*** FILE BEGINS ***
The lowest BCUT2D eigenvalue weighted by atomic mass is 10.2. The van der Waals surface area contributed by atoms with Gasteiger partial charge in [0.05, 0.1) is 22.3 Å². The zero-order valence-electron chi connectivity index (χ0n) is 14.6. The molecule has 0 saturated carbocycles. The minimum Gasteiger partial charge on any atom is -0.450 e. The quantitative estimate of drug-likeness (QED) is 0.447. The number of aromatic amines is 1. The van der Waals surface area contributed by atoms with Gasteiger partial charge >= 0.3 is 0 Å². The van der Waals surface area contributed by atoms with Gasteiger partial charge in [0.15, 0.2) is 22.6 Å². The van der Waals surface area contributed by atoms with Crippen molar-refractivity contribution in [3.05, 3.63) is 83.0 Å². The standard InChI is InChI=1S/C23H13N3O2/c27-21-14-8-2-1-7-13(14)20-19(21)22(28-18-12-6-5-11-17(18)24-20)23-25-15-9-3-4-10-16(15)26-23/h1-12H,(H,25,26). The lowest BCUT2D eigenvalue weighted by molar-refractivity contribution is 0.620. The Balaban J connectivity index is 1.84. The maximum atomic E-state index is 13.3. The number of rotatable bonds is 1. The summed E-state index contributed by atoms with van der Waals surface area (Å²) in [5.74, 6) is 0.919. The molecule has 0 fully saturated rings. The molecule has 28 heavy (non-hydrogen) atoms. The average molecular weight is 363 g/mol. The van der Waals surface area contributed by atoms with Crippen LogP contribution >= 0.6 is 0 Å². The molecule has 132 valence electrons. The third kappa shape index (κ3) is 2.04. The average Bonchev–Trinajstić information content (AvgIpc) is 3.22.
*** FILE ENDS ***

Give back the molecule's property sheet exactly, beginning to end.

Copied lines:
The lowest BCUT2D eigenvalue weighted by atomic mass is 10.2. The van der Waals surface area contributed by atoms with Gasteiger partial charge in [0.05, 0.1) is 22.3 Å². The zero-order valence-electron chi connectivity index (χ0n) is 14.6. The molecule has 0 saturated carbocycles. The minimum Gasteiger partial charge on any atom is -0.450 e. The quantitative estimate of drug-likeness (QED) is 0.447. The number of aromatic amines is 1. The van der Waals surface area contributed by atoms with Gasteiger partial charge >= 0.3 is 0 Å². The van der Waals surface area contributed by atoms with Gasteiger partial charge in [0.15, 0.2) is 22.6 Å². The van der Waals surface area contributed by atoms with Crippen molar-refractivity contribution in [3.05, 3.63) is 83.0 Å². The standard InChI is InChI=1S/C23H13N3O2/c27-21-14-8-2-1-7-13(14)20-19(21)22(28-18-12-6-5-11-17(18)24-20)23-25-15-9-3-4-10-16(15)26-23/h1-12H,(H,25,26). The lowest BCUT2D eigenvalue weighted by molar-refractivity contribution is 0.620. The Balaban J connectivity index is 1.84. The maximum atomic E-state index is 13.3. The number of rotatable bonds is 1. The summed E-state index contributed by atoms with van der Waals surface area (Å²) in [5.74, 6) is 0.919. The molecule has 0 fully saturated rings. The molecule has 28 heavy (non-hydrogen) atoms. The average molecular weight is 363 g/mol. The van der Waals surface area contributed by atoms with Crippen LogP contribution >= 0.6 is 0 Å². The molecule has 132 valence electrons. The third kappa shape index (κ3) is 2.04. The average Bonchev–Trinajstić information content (AvgIpc) is 3.22.